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Platform Monologues   By: (1859-1946)

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PLATFORM MONOLOGUES

By

T. G. TUCKER

LITT.D. (CAMB.); HON. LITT.D. (DUBLIN) Professor of Classical Philology in the University of Melbourne

MELBOURNE THOMAS C. LOTHIAN 1914 PRINTED IN ENGLAND

Copyright. First Edition May, 1914.

PREFACE

The following monologues were given as public addresses, mostly to semi academical audiences, and no alteration has been made in their form. Their common object has been to plead the cause of literary study at a time when that study is being depreciated and discouraged. But along with the general plea must go some indication that literature can be studied as well as read. Hence some of the articles attempt what must always be a difficult task the crystallizing of the salient principles of literary judgment.

The present collection has been made because the publisher believes that a sufficiently large number of intelligent persons will be interested in reading it. On the whole that appears to be at least as good a reason as any other for printing a book.

The addresses on "The Supreme Literary Gift," "The Making of a Shakespeare," and "Literature and Life," have appeared previously as separate brochures. Those on "Two Successors of Tennyson" and "Hebraism and Hellenism" were printed in the Melbourne Argus at the time of their delivery, and are here reproduced by kind permission of that paper. The talk upon "The Future of Poetry" has not hitherto appeared in print.

Though circumstances have prevented any development of the powers and work of the two "Successors of Tennyson," there is nothing either in the criticism of those writers or in the principles applied thereto which seems to call for any modification at this date. For the rest, it is hoped that the lecture will be read in the light of the facts as they were at the time of its delivery.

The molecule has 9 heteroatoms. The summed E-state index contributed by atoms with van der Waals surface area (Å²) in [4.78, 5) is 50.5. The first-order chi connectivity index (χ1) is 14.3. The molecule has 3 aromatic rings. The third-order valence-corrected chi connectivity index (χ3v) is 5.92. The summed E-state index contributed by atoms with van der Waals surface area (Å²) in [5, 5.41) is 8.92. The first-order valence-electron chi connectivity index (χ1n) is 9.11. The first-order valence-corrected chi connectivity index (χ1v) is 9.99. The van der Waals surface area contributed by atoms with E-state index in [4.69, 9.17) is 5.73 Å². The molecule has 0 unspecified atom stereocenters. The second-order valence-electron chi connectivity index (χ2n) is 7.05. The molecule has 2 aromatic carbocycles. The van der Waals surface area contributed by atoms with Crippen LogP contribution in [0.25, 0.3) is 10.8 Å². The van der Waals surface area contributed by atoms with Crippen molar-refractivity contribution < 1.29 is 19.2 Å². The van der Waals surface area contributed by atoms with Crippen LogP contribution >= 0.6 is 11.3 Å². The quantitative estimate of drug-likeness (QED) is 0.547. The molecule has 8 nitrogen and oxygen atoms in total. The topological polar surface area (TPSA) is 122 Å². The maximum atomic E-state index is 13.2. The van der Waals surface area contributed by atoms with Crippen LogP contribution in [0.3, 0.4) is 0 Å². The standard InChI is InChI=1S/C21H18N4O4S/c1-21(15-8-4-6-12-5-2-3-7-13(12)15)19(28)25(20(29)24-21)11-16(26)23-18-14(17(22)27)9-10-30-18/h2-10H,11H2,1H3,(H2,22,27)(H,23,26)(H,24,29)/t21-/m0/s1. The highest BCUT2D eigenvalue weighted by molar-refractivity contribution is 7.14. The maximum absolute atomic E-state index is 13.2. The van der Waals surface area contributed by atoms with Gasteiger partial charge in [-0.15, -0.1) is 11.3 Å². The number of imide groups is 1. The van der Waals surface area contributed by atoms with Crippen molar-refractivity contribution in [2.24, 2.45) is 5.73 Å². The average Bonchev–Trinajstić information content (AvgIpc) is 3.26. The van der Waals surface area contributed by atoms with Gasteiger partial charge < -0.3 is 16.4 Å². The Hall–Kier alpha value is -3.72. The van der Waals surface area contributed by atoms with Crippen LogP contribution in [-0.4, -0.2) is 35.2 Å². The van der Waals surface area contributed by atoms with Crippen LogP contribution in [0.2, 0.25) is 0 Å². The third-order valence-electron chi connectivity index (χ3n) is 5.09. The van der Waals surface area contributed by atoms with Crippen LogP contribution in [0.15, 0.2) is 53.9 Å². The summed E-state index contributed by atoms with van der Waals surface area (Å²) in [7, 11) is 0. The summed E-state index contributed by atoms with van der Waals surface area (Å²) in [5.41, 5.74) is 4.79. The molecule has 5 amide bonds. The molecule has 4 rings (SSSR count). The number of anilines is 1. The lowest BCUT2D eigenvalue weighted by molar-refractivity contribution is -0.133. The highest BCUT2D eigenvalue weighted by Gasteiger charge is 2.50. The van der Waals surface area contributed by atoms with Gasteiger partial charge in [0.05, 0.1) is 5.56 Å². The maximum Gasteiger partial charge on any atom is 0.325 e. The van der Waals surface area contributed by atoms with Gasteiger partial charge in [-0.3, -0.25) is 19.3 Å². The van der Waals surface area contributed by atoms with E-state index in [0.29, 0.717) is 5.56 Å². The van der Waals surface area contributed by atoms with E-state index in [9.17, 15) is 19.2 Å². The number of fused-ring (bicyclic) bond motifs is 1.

CONTENTS

PAGE

PREFACE 5

THE SUPREME LITERARY GIFT 9

HEBRAISM AND HELLENISM 53

THE PRINCIPLES OF CRITICISM, APPLIED TO TWO SUCCESSORS OF TENNYSON 95

THE MAKING OF A SHAKESPEARE 147

LITERATURE AND LIFE 191

THE FUTURE OF POETRY 219

The Supreme Literary Gift

When we have been reading some transcendent passage in one of the world's masterpieces we experience that mental sensation which Longinus declares to be the test of true sublimity, to wit, our mind "undergoes a kind of proud elation and delight, as if it had itself begotten the thing we read." We are disposed by such literature very much as we are disposed by the Sistine Madonna or before the Aphrodite of Melos. Things like these exert a sort of overmastering power upon us. Our craving for perfection, for ideal beauty, is for once wholly gratified. Our spirit glows with an intense and complete satisfaction. It would build itself a tabernacle on the spot, for it recognizes that it is good to be there. We do not analyse, we do not criticize, we simply deliver over our souls to a proud elation and delight. Nay, at the moment when we are in the midst of such spontaneous and exquisite enjoyment, we should, in all likelihood, resent any attempt to make us realize exactly why this particular creation of art so fills up our souls down to the last cranny of satisfaction while another stops short of that supreme effect.

And yet, afterwards, when we are meditating upon this strange potency of a poem or a building or a statue, or when we are trying to communicate to others the feeling of its charm, do we not find ourselves importunately asking wherein lies the secret of great art? And, in the case of literature, we think it at such times no desecration of our delight to put a passage of Shakespeare or of Milton beside a passage of Homer, of Æschylus, or of Dante, an essay of Lamb beside a chapter of Heine, a lyric of Burns by one of Shelley, and to seek for some common measure of their excellence... Continue reading book >>




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